NO: 32 /2019
Date :23 Jul 2019
During a meeting organized by the International Commission (ICSPR) … community members stress the need to address the obstacles and challenges that threaten the lives of cancer patients
Occupied Palestine / Gaza: The International Commission to Support Palestinians’ Rights (ICSPR) organized today morning, Tuesday 23 July 2019, a workshop entitled:“ The reality of the right to treatment and health care for cancer patients in Gaza ”, at the headquarters of the Commission in Gaza City, in which a group of specialists representing the Ministry of Health, an elite of health institutions, representatives of civil society institutions, and youth activists participated.
Dr. confirmed. Muhammad Abu Salmiya, director of Al-Rantisi Children’s Hospital, said that the health sector in the Gaza Strip suffers from many crises, especially cancer patients, most notably the shortage of medicines and fuel, the shortage of medical personnel, the prevention of transfers for treatment abroad, and the Ramallah authority preventing the transfer of cases to Israel.
And he stressed that cancer patients have privacy, as if the patient does not receive the necessary treatment, he faces two options, either the outbreak of the disease in his body, or death.
Abu Salmiya noted that the number of cancer patients in the Gaza Strip is estimated at 8,000 patients, among them 600-700 children, who face severe health conditions, due to the continuous shortage of medicines, medical supplies, and diagnostic and therapeutic devices needed to treat them, and the shortage of professional doctors specializing in oncology, and an exacerbation fuel crisis in hospitals and the continuing electricity crisis.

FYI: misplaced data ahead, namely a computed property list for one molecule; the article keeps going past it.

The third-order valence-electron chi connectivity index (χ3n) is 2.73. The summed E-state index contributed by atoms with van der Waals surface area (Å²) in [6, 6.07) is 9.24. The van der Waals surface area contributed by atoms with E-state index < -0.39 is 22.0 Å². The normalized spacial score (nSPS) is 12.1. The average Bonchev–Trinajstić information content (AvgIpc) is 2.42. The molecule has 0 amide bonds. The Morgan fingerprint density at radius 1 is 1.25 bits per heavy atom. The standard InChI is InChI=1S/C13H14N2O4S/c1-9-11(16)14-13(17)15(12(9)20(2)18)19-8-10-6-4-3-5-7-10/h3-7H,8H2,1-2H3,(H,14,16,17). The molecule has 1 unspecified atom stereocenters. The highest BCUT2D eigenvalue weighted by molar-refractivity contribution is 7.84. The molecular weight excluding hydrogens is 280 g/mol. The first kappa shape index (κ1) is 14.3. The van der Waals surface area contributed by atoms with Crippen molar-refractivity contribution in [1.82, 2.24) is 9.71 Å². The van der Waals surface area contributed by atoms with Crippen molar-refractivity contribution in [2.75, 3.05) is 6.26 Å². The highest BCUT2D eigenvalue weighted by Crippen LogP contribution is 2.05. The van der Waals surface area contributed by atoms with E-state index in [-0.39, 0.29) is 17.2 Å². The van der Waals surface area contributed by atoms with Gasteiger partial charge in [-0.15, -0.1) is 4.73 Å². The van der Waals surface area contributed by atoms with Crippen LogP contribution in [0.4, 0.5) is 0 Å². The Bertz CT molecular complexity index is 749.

On his part, Kamal Hamdan, from the National Campaign to Save Cancer Patients, spoke about the “Hope and Peace” campaign, saying: “We are a group of doctors, engineers, university professors, businessmen and well-known personalities. We decided not to continue to see the pain of cancer patients without having a hand in changing this reality”.
He stressed that the civil campaign to save cancer patients in the Gaza Strip is a civil humanitarian campaign far removed from politics and ideology, through local and international Palestinian humanitarian efforts, and a global vision open to all good people around the world.
In turn, journalist Fathi Sabah, director of the Palestinian Institute for Communication and Development, spoke about the Palestinian Authority’s decision to stop transferring to Israeli hospitals, stressing that before implementing this decision, it should have provided alternatives for patients who have treatment protocols, especially for those with incurable diseases and provide them with the necessary treatments.
He explained that the Palestinian government is responsible, according to the law and the constitution, for treating patients and providing what they need through the donations from donor countries, and taxes, which must be returned to the citizen in general and to patients in particular in the form of services.
Sabah spoke about the difficult economic situation of the majority of cancer patients in the Gaza Strip, pointing out that many of them cannot provide treatment or transportation, which exacerbates their suffering.
At the conclusion of the meeting, participants stressed the need to address the obstacles and challenges that threaten the lives of cancer patients, neutralize the health sector political disputes and conflicts, and develop strategic plans to improve health services provided to patients.